Are you one of the people that goes to an expression of The Church that has a plethora of service options. (One of the Catholic, Anglican, and Orthodox churches that offer services along a continuum from chanted 1700 year old liturgies to modern “relevant” models.)  If so, do people move between the service offerings?

Are you in one of growing numbers of modern churches experimenting with ancient liturgies? If so, how is that going?

Game Shows: The True Cross in a “like” culture.

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Have you noticed how fuzzy the idea of “truth” has become? Things are no longer “true” in any objective sense. They are, as Stephen Colbert said, “truthy” – true enough…ish. Sort of. Our social media usage illustrates this. We no longer live our lives. We curate them, packaging the bits we want others to see. We crop out the ugly for public attention. The “like” culture has blurred the line, not just between truth and “truthy,” but also the line between actual life and media. This blurring may have been started by Alan Funt on the old tv show, “Candid Camera.” Candid Camera played jokes on ordinary people, and when the joke was revealed, host Alan Funt would pull off his disguise and deliver his catchphrase, “Smile, your on Candid Camera!”

One of the people to fall victim to Alan Funt’s blurring of real vs media was Alan Funt himself. In 1969 Alan Funt was on an Eastern Airlines flight to Miami when the flight was highjacked. The highjacker held the stewardess at knifepoint and demanded the plane fly to Havana. When passengers noticed Alan Funt seated near the highjacker, they began to applaud. When the man disappeared into the cockpit, Funt tried to explain that this was not television.  According to the Radio Lab October 15, 2015 podcast episode, “Smile My Ass,” when the passengers didn’t buy it, Funt attempted to enlist a priest sitting in first class to explain the situation. The priest didn’t believe him either. They took him seriously, though, when Cuban military boarded the plane. When we resort to packaging our own truth, how are we to know what we can actually believe in? This is where the Feast of the Holy Cross comes in…

The year was 326. Constantine, who became emperor in the wake of Diocletian’s “Great Persecution” (303-311),  was betting his empire on upstart Christianity. Unlike other religions, the Christian faith depends, not on creed or philosophy, but upon a historical event: the death, resurrection and ascension of Jesus. The Christian message is that death has been conquered and humans reconciled to God through the sacrifice of Jesus (2 Cor 5, Col 1:22, 1 Cor 15:1-8). But Constantine needed to know if the story was true. He sent the one person he could count on to go see the Holy Land and confirm or deny the historical reports: his 78 yr old mother, Helena. Helena arrived in Jerusalem and found no tomb. Emperor Hadrian had destroyed Jesus’ burial place two centuries earlier and built a temple to Aphrodite on the location, inadvertently marking the place of Christ’s passion in perpetuity. When she asked whether or not the events in the New Testament actually happened, surely she would have met others her age who would say things like, “Well, my great-grandpa was healed by Jesus, does that count?”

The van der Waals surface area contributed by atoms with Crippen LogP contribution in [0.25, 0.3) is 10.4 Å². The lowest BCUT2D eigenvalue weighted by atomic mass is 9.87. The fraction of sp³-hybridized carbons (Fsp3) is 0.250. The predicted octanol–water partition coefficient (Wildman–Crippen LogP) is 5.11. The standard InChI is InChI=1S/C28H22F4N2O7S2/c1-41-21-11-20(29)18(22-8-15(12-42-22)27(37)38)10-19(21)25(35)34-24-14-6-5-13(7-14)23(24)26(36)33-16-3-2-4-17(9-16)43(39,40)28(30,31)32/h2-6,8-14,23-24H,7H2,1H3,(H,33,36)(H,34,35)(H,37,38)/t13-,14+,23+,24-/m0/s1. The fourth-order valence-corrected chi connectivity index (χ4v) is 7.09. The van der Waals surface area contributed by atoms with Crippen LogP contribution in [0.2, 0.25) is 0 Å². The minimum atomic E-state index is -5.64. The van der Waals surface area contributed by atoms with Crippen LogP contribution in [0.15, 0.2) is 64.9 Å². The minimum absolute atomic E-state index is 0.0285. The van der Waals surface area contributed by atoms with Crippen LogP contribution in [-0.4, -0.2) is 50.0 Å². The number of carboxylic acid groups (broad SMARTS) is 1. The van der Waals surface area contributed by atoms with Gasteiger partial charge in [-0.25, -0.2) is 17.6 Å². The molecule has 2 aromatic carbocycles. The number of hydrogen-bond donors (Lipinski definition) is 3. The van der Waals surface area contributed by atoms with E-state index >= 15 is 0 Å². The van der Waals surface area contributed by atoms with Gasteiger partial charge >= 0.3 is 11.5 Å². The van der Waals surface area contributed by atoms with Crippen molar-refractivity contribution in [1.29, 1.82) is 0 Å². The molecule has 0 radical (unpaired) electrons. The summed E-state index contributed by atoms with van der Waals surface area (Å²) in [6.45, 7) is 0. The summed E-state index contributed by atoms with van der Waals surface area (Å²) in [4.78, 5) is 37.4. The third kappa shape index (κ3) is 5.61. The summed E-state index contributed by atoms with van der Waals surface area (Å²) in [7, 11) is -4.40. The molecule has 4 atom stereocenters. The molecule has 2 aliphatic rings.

Tradition tells us that Helena had Hadrian’s temple torn down. In the rubble they found three crosses left over from before the destruction of Jesus’ tomb in 130 CE. Consider that 130 date: a century after Jesus’ resurrection, a mere 3 decades after the death of John, the last living apostle. Legend has it that to identify “the true cross,” Helena had a sick woman approach the three artifacts. Upon touching the third she was healed. The “true” cross was left behind to adorn a church Helena commissioned to be built on the site. The Feast of the Holy Cross, celebrated on September 14th, marks the bringing of that cross outside of the Church of the Holy Sepulchre the day after the church’s dedication (335 CE) so that the community could see it. The cross was removed when Muslims conquered the Holy Land in the crusades, and bits of it were distributed all over Europe. By the 1600s John Calvin would remark, “if all the pieces that could be found were collected together, they would make a big ship-load.” Helena also saw the place of Jesus’ birth, the location of the feeding of the 5000, and many other sites of Jesus’ life, marking them with state sponsored Roman churches.

Was Helena’s cross the “true cross”? Who knows. Are the fragments distributed around the planet pieces of that cross? Probably not. But the Feast of the Holy Cross does tell us that the places Jesus walked are there – as described in the New Testament. There were worshippers, people whose lives were still being changed by the power of Jesus’ actions on the cross, still gathering where their great-grandparents had been gathering since the resurrection. And, especially in light of repeated persecutions, there is no reason for people to have begun gathering and commemorating in those places were the stories they told their children not true.

In this age when the line between truth and truthiness is blurred, there is another old game show that is a better model for us: Groucho Marx’s, You Bet Your Life. The truth is that you and I can bet our lives on Jesus Christ and his great acts of salvation on our behalf. And while we don’t have any kind of a sure claim to the “true cross” we have rock solid knowledge of a Gospel that is true. The places described in the Gospels are as described in those Gospels, because the Gospels are the narratives of dependable witnesses.

For the word of the cross is folly to those who are perishing, but to us who are being saved it is the power of God.”   -‭‭1 Corinthians‬ ‭1:18‬ ‭ESV‬‬

Smudgy foreheads

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Wednesday you will notice people with smudgy foreheads. When you see this, resist your inner-parent urging you to dab at them with a moist napkin. They are not the victims of poor grooming habits, nor have they lost a dare. It is merely Ash Wednesday, the day in which Christians of the ancient traditions commemorate the beginning of the season of Lent by attending religious services in which they were charged to, “Remember that you are dust, and to dust you shall return.”  (Genesis 3:19)